All the way to Ouagadougou to participate in meetings!

They are good meetings…. but still.  From 8am-2pm working with Dounko, our FAVL director here in Burkina, covering all the issues, planning, and budgeting.  Then 3pm-5pm excellent meeting with our partner team at Catholic Relief Services over in Gounghin.  Great to meet Myriam Dems and Abdoulaye Barry, and get feedback from the project director Neda Sobhani.  The meeting just flew by.  Then back to Zogona, for dinner and conversation with Alain Sissao.  New Korean restaurant.  Pricey but good.

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Pre-Ouagadougou culture

I arrived here last night, but so far all I have done for one day is talk about FAVL for about eight straight hours, and that is pretty boring for you blog readers, so instead I will give brief report of cultural experiences (reading and watching movies) in the weeks leading up my trip.  Then tomorrow I can actually start posting about the trip.  So in reverse order.

Movie on the plane: A Bigger Splash a remake of a 1960 French film. Ralph Fiennes is irresistibly watchable as the over-the-top charismatic friend who intrudes on the quiet vacation of his former lover and her current, quiet, partner on a beautiful rustic villa on an island near Sicily.  The soundtrack is great, and so are the long silences.  Gorgeous cinematography.  Tilda Swinton is her usual creepy self-absorbed film presence.  The film itself is average; some clear mistakes (too many revving engines on country roads, an almost laughably predictable tourist shot of the “natives” having their village religious parade, a seemingly unstaged moment with some migrants intruding into a scene) but the script at the end is a mess that left me scratching my head, and includes unforgivably a police detective who apparently has never himself watched a television police procedural, and so happily lets a global celebrity get away with murder (I’m not giving anything away here, actually).

Movie on the plane: The Hateful Eight.  Exactly what I expected from Quentin Tarantino.  For me, he specializes in making movies that you are happy to watch for free on an airplane when you have nothing else to do and want a break from reading.  I think I have seen Jackie Brown and Kill Bill on planes.  He is having fun making the films, and so are the actors.  As long as I am not paying anything, I am enjoying it.  When it is over my brain calmly presses the “delete all memories of this film” button.  I watched so many of these movies as a kid growing up in Puerto Rico… westerns dubbed in Spanish, Mexican films with masked wrestlers, Godzilla, etc.  Enjoy (on a plane).  Good soundtrack.  And chiasmus. “You only need to hang mean bastards, but mean bastards you need to hang.”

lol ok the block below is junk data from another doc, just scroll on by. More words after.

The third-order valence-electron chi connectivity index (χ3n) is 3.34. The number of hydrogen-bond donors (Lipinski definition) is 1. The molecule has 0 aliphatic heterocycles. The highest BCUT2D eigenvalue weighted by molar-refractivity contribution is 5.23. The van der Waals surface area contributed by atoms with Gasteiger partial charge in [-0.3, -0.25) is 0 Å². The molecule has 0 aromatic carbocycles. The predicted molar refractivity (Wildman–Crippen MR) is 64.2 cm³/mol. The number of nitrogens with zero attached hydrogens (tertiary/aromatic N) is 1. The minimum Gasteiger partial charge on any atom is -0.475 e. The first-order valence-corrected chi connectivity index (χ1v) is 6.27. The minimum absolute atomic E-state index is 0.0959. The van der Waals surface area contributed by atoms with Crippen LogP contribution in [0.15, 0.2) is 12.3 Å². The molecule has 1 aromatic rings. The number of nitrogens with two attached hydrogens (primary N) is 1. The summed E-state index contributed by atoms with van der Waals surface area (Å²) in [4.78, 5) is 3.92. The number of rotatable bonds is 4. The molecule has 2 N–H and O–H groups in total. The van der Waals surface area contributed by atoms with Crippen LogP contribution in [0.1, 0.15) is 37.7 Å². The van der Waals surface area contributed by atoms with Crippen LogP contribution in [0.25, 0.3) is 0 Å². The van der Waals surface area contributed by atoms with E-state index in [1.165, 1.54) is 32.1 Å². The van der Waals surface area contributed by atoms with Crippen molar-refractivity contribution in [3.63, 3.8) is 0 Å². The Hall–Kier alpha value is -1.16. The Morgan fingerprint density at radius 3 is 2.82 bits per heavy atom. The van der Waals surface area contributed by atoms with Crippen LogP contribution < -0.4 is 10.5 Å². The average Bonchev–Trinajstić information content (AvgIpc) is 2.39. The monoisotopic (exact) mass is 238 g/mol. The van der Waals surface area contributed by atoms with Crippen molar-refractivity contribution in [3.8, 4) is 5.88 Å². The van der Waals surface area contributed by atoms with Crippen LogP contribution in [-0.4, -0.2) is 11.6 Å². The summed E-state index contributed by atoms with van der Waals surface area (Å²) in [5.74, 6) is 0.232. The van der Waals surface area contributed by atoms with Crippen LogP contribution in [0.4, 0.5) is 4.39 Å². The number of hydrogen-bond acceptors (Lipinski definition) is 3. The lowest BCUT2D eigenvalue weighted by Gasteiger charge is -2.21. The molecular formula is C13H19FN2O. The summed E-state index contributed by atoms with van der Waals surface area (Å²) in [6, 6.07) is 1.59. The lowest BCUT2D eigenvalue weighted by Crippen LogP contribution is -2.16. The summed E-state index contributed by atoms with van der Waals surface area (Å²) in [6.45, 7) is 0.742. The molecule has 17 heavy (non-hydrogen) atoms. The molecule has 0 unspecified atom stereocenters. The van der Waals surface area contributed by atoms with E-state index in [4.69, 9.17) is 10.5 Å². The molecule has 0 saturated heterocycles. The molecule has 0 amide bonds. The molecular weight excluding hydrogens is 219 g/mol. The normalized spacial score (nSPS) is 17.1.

Novel last week.  Don Delillo Americana.  Really in my humble opinion this novel was awful.  I started skipping after 50 pages, and skipped all the way to the end.  Overblown writing, pointless humor, grating experimentation.  I know there is an audience for this kind of writing (and filmmaking) but I can never figure out why people like this stuff.  I was intrigued by the thought that Chimamanda Ngozi Adichie may have somehow been riffing off this, but I think it was just coincidence (or good marketing) that the titles ended up so close.

Novel last week.  Girl on the Train.  It was lying around.  I. am. not. proud.  Quite depressing to turn the pages as it struggles to conclude… the killer telegraphed midway through. A long “we know he is a killer but let’s be alone with him anyway” scene.  Help! I am being bored to death by this thriller novel!